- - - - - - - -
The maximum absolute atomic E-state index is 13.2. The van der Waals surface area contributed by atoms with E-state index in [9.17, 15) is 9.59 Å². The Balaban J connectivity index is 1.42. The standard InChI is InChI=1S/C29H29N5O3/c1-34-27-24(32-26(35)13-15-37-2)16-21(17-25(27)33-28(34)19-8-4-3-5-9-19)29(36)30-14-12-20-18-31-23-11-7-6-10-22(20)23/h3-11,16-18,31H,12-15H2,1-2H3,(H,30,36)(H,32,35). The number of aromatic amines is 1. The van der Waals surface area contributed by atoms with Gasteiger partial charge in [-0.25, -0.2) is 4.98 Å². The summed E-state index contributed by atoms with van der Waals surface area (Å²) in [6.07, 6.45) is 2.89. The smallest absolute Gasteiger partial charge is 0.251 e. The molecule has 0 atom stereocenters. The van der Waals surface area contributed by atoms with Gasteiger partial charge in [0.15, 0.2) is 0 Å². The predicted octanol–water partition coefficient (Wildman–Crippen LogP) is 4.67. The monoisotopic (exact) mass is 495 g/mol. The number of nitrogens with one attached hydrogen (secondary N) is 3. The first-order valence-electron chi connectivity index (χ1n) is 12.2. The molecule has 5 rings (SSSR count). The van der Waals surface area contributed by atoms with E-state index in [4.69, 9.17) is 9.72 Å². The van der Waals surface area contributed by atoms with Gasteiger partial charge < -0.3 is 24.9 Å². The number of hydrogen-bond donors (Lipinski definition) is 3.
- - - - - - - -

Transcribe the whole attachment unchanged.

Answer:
The maximum absolute atomic E-state index is 13.2. The van der Waals surface area contributed by atoms with E-state index in [9.17, 15) is 9.59 Å². The Balaban J connectivity index is 1.42. The standard InChI is InChI=1S/C29H29N5O3/c1-34-27-24(32-26(35)13-15-37-2)16-21(17-25(27)33-28(34)19-8-4-3-5-9-19)29(36)30-14-12-20-18-31-23-11-7-6-10-22(20)23/h3-11,16-18,31H,12-15H2,1-2H3,(H,30,36)(H,32,35). The number of aromatic amines is 1. The van der Waals surface area contributed by atoms with Gasteiger partial charge in [-0.25, -0.2) is 4.98 Å². The summed E-state index contributed by atoms with van der Waals surface area (Å²) in [6.07, 6.45) is 2.89. The smallest absolute Gasteiger partial charge is 0.251 e. The molecule has 0 atom stereocenters. The van der Waals surface area contributed by atoms with Gasteiger partial charge in [0.15, 0.2) is 0 Å². The predicted octanol–water partition coefficient (Wildman–Crippen LogP) is 4.67. The monoisotopic (exact) mass is 495 g/mol. The number of nitrogens with one attached hydrogen (secondary N) is 3. The first-order valence-electron chi connectivity index (χ1n) is 12.2. The molecule has 5 rings (SSSR count). The van der Waals surface area contributed by atoms with E-state index in [4.69, 9.17) is 9.72 Å². The van der Waals surface area contributed by atoms with Gasteiger partial charge < -0.3 is 24.9 Å². The number of hydrogen-bond donors (Lipinski definition) is 3.